Does it require a waiver? Maybe I got it without knowing it. Im willing to do it if it is necessary, would i be thrilled about it? Like most of the men stationed without their spouses no i wouldnt be.

But I am glad at most USMC bases the spouse can come.
Link Posted: 8/10/2011 2:37:32 AM EDT
Originally Posted By ElPresidenteAnRK:

Originally Posted By FLAESQ:
This is why it takes a waiver to enlist as a married guy.

Is it possible? Sure. Is it fair? Probably not. Is it the needs of the Marine Corps? Yep. Get used to that phrase if you're serious about this path you're going down. You either want to be a Marine or you don't. If you're not willing to do what you need to do, your career will suffer. Get it sorted out now whether or not you're willing AND able to do what it takes.

Does it require a waiver? Maybe I got it without knowing it. Im willing to do it if it is necessary, would i be thrilled about it? Like most of the men stationed without their spouses no i wouldnt be.

But I am glad at most USMC bases the spouse can come.


You need a waiver if you're married with kids. Even so, recruits with dependents (including a spouse but no kids) are one of the highest MCRD Discharge categories. Not trying to discourage you, but I've seen this a lot having been on the Drill Field and recruiting duty. No one goes to Parris Island thinking they won't make it. But once they get there, doubt sets in, worries about what's going on at home creeps in, worry about how it will work with their family after they graduate shows up and before you know it, the recruit is depressed and missing his wife/kids/sick mom/dog and they create an excuse to give up. Steel yourself to it now if you're serious about this. No one thinks it will happen to them. But it does, a lot more often than you imagine.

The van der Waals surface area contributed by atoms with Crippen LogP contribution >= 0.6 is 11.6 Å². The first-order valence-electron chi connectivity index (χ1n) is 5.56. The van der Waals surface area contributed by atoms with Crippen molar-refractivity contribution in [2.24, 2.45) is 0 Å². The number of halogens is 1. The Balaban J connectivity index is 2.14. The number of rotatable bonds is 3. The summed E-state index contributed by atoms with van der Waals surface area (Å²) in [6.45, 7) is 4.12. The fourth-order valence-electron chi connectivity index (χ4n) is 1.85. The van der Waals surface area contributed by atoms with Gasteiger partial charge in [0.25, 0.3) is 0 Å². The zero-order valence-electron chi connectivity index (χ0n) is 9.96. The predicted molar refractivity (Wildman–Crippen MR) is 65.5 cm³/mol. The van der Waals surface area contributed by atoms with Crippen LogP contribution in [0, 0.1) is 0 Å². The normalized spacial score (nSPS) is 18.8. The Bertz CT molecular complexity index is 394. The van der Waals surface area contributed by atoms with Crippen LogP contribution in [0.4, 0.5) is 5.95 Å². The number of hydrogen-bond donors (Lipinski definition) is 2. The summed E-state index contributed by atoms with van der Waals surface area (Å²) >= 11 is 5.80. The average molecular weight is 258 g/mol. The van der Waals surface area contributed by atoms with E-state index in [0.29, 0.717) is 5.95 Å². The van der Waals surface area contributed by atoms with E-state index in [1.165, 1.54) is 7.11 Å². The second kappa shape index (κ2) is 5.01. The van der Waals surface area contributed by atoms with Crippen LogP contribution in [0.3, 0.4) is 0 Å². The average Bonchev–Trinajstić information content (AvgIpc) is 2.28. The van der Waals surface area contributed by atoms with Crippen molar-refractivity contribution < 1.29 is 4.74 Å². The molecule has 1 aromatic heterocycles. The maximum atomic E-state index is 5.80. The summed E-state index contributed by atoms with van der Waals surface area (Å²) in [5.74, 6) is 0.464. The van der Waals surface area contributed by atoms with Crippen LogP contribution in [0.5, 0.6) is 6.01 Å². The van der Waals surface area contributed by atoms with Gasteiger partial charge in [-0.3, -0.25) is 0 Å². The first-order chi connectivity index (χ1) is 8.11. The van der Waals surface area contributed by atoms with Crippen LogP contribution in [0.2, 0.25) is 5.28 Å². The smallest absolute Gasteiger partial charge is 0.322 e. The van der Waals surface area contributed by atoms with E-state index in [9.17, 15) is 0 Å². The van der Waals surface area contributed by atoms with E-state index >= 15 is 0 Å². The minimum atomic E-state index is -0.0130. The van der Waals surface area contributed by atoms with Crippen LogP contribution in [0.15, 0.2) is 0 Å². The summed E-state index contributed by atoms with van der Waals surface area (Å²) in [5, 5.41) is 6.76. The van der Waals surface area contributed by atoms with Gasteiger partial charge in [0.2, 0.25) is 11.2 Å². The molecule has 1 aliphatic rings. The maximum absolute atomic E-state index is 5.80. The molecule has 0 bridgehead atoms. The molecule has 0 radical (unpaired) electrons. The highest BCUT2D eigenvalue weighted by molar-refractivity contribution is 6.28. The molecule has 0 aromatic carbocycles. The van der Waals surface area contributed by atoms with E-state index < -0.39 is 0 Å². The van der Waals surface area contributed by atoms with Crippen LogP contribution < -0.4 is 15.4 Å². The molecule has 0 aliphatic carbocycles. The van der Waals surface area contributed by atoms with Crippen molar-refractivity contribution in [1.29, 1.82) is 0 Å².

Link Posted: 8/10/2011 6:50:01 AM EDT
You usually the only time you see unaccompanied orders is for junior marines that get orders to oki or japan. It's a 2 year stint now days. If you get married, prior to getting orders, you shouldn't have to worry.
Link Posted: 8/10/2011 9:04:16 AM EDT
[Last Edit: 8/10/2011 9:08:00 AM EDT by ElPresidenteAnRK]

Originally Posted By FLAESQ:
Originally Posted By ElPresidenteAnRK:

Originally Posted By FLAESQ:
This is why it takes a waiver to enlist as a married guy.

Is it possible? Sure. Is it fair? Probably not. Is it the needs of the Marine Corps? Yep. Get used to that phrase if you're serious about this path you're going down. You either want to be a Marine or you don't. If you're not willing to do what you need to do, your career will suffer. Get it sorted out now whether or not you're willing AND able to do what it takes.

Does it require a waiver? Maybe I got it without knowing it. Im willing to do it if it is necessary, would i be thrilled about it? Like most of the men stationed without their spouses no i wouldnt be.